For all its funeral-based shenanigans, there’s something warmly, beautifully, life-affirming here in the interactive A Wake in Progress at the VAULT Festival
“When it comes to it, I will be remembered in the most romantic, bullshit way possible…”
This is the story of Henry. Except it won’t be when you see A Wake in Progress, as the finer details of this Fine Mess & Leila Sykes production are improvised every night, using audience suggestions to shape the action and flesh out back stories around a young person diagnosed with a terminal illness and given just months to live.
Joel Samuels’ script sees our protagonist opting to stop treatment and get on with the business of living the life that remains, and some of the more powerful moments here come in the interactions with loved ones and family who can’t comprehend such a choice. There’s also some pretty punchy stuff around the language of death, our tendency towards euphemism instead of facing the truth head on.
As these scenes play out, a narrator dips in and out, asking for answers to seemingly innocuous questions, the details of which are then elegantly wound into the action. It’s interactive theatre at its canniest, gently encouraging participation and then using the material to provide moments of lightness in what is otherwise deeply serious and occasionally, profoundly moving.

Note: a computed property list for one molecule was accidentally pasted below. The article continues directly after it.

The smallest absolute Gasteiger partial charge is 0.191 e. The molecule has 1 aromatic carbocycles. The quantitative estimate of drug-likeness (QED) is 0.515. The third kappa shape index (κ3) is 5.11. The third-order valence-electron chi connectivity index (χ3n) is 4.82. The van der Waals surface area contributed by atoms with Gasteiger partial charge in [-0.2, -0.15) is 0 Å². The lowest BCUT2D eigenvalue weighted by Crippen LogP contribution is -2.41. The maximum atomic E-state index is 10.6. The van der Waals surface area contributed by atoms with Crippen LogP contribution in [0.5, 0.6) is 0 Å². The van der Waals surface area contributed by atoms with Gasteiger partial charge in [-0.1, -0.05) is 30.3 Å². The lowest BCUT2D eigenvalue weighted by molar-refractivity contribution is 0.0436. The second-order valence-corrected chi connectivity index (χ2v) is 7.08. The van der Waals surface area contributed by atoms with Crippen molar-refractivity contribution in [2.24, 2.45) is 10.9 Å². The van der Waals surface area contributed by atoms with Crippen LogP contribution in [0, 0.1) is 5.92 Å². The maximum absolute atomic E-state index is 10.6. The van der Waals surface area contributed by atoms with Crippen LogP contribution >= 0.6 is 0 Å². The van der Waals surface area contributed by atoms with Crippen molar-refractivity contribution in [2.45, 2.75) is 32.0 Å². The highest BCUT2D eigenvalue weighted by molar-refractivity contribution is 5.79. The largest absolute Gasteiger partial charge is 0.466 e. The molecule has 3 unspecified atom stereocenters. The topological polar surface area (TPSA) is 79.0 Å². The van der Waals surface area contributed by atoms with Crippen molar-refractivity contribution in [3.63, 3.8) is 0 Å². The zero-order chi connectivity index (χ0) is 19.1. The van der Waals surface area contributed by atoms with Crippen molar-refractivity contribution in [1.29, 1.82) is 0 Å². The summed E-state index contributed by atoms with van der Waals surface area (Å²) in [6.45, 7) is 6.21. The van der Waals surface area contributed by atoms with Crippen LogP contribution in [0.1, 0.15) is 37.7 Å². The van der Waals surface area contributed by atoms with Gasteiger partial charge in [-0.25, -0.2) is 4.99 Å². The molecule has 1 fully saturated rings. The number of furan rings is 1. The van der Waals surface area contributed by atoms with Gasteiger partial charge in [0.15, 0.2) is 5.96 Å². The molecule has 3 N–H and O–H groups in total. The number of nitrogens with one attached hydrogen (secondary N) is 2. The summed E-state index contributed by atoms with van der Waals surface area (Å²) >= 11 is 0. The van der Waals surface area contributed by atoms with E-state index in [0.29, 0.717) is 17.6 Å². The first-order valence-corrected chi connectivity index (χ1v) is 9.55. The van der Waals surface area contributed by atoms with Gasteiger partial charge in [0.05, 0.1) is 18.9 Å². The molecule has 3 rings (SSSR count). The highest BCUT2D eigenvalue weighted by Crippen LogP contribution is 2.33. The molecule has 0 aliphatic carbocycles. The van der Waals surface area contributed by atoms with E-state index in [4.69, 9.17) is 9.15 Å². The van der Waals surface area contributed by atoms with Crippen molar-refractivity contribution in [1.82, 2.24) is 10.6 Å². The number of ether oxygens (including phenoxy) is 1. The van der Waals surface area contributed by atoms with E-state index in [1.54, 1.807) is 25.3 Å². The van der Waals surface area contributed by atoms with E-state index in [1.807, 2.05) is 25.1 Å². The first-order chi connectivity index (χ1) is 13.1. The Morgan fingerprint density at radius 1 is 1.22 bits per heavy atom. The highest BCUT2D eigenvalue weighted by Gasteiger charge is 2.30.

And I have to say A Wake in Progress floored me, I was a weeping mess by the end and it wasn’t just the free prosecco talking. As we move towards the titular wake, held while Henry is still alive, the simple truth of telling someone ‘I love you’ has never shone more vitally, the importance of being open and honest with our loved one thrown into sharp relief. For all its funeral-based shenanigans, there’s something warmly, beautifully, life-affirming here.